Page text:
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Aptosyn, Taxotere Combination Does Not Meet Endpoints in Advanced Non-Small Cell Lung Cancer

MELVILLE, N.Y.--(BUSINESS WIRE)--June 11, 2004--OSI Pharmaceuticals, Inc. (Nasdaq: OSIP - News) today announced that a Phase III study of Aptosyn® (exisulind) in combination with Taxotere® (docetaxel), did not meet its primary endpoint of improving overall survival in patients with advanced non-small cell lung cancer (NSCLC). The trial also did not meet its secondary endpoints of improvement in one-year survival, progression-free survival and response rate. Aptosyn® is being developed by OSI and is part of the Selective Apoptotic Anti-Neoplastic Drug (SAANDs) platform acquired from Cell Pathways, Inc. in June 2003.

Survival in the Taxotere® plus Aptosyn® arm was essentially indistinguishable from that in the Taxotere® plus placebo arm. Median and one-year survival rates in the Aptosyn® plus Taxotere® arm were 6.9 months and 30.7 percent respectively, compared with 6.9 months and 29.5 percent in the Taxotere® plus placebo arm. Median progression-free survival was 13 weeks in the Taxotere® plus Aptosyn® arm and 12 weeks in the Taxotere® plus placebo arm and the respective response rates were 9.2 percent and 7.2 percent.

"Although we have previously communicated our view that this was a high-risk study we are nonetheless disappointed for lung cancer patients that the outcome was not more positive," stated Colin Goddard, Ph.D., Chief Executive Officer of OSI Pharmaceuticals. "We want to thank those patients and their families who volunteered for this study. We continue to believe that apoptosis is an important area of investigation in cancer research today and will continue with our efforts in developing pro-apoptotic anti-cancer drugs in appropriate disease settings."

About the Study
OSI assumed management of this fully enrolled randomized double-blind Phase III study upon completion of the acquisition of the apoptosis technology platform from Cell Pathways in June 2003. The multi-center, Phase III study evaluated Aptosyn® in combination with Taxotere® versus Taxotere® plus placebo in NSCLC patients after failure of prior platinum-based chemotherapy. Taxotere® is an approved chemotherapeutic agent used in the second-line treatment of locally advanced or metastatic non-small cell lung cancer. A total of 610 patients with locally advanced (Stage IIIb) or metastatic (Stage IV) NSCLC were enrolled in the trial. Approximately 90 percent of patients in the study were ECOG performance status 0-1 and approximately 10 percent were performance status 2. The Eastern Cooperative Oncology Group (ECOG) ranks performance status from 0 to 5 according to level of daily activity and symptoms of disease with 0 representing normal activity.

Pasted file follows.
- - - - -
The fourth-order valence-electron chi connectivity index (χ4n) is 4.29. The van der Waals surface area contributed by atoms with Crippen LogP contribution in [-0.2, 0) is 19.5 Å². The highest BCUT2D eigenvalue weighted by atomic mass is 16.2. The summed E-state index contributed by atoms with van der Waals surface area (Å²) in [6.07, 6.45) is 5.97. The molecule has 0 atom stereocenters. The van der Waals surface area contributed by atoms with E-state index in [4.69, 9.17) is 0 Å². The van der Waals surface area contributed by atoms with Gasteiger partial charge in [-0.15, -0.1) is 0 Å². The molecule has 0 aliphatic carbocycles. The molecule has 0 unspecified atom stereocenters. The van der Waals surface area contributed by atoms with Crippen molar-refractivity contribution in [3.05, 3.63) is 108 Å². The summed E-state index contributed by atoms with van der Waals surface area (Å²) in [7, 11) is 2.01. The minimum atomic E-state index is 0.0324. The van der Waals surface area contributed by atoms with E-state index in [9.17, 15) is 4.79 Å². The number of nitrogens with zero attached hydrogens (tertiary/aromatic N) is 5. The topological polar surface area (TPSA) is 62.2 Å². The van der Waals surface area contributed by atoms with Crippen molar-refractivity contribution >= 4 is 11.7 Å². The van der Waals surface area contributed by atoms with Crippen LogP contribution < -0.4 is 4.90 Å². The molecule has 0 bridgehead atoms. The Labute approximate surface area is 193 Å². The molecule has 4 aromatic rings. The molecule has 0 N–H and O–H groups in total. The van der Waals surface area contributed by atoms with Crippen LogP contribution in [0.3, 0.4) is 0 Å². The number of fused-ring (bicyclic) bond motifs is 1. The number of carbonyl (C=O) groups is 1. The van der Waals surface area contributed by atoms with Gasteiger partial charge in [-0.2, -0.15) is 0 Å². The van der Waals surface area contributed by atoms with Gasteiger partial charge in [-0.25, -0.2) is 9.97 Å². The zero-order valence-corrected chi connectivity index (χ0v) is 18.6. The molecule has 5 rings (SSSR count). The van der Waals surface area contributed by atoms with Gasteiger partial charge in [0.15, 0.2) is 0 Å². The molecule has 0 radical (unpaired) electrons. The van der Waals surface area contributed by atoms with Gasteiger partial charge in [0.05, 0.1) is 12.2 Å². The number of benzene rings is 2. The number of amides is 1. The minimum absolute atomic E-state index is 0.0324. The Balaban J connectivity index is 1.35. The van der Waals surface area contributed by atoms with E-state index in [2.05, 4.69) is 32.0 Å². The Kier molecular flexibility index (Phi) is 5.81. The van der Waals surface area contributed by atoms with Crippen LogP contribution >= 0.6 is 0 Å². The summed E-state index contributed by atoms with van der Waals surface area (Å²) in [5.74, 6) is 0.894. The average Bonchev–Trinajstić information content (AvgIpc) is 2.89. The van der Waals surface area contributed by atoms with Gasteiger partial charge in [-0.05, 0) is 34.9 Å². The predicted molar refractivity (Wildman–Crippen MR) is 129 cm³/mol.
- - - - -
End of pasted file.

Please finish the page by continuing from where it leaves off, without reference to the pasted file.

Safety Data
The addition of Aptosyn® to Taxotere® did not introduce any new toxicities beyond those typically associated with the use of Taxotere®. The frequency and severity of febrile neutropenia, diarrhea, nausea, and vomiting and other non-hematological toxicities were comparable in the two arms.

About Aptosyn® and the SAANDs Platform
Aptosyn® is a cGMP phosphodiesterases (cGMP-PDEs) inhibitor which leads to the activation of the intracellular signaling protein, Protein Kinase G (PKG), and subsequent stimulation of apoptosis through the c-Jun kinase pathway. Aptosyn® belongs to a new class of drugs termed Selective Apoptotic Anti-neoplastic Drugs (SAANDs) and is part of the technology platform which OSI acquired from Cell Pathways in June 2003. Cell Pathways had initiated the current Phase III trial based upon pre-clinical data in orthotopic rat models and the combined safety database of successive clinical programs that had originally focused on the pre-cancerous condition familial adenomatous polyposis (FAP). OSI had previously communicated that the lack of supporting Phase II data in advanced NSCLC made the prospects for success in the current study relatively low. However, the SAANDs platform, particularly in early stage and pre-cancerous conditions, remains an area of investigation at OSI.

About Non-Small Cell Lung Cancer
According to the World Health Organization, there are more than 1.2 million cases worldwide of lung and bronchial cancer each year, causing approximately 1.1 million deaths annually. It is estimated that more than 173,000 people will be diagnosed with lung cancer in the United States in 2004. According to the National Cancer Institute, lung cancer is the single largest cause of cancer deaths in the United States, and is responsible for nearly 30 percent of cancer deaths in the country. Non-small cell lung cancer is the most common form of the disease and accounts for almost 80 percent of all lung cancer.

Source: OSI Pharmaceuticals

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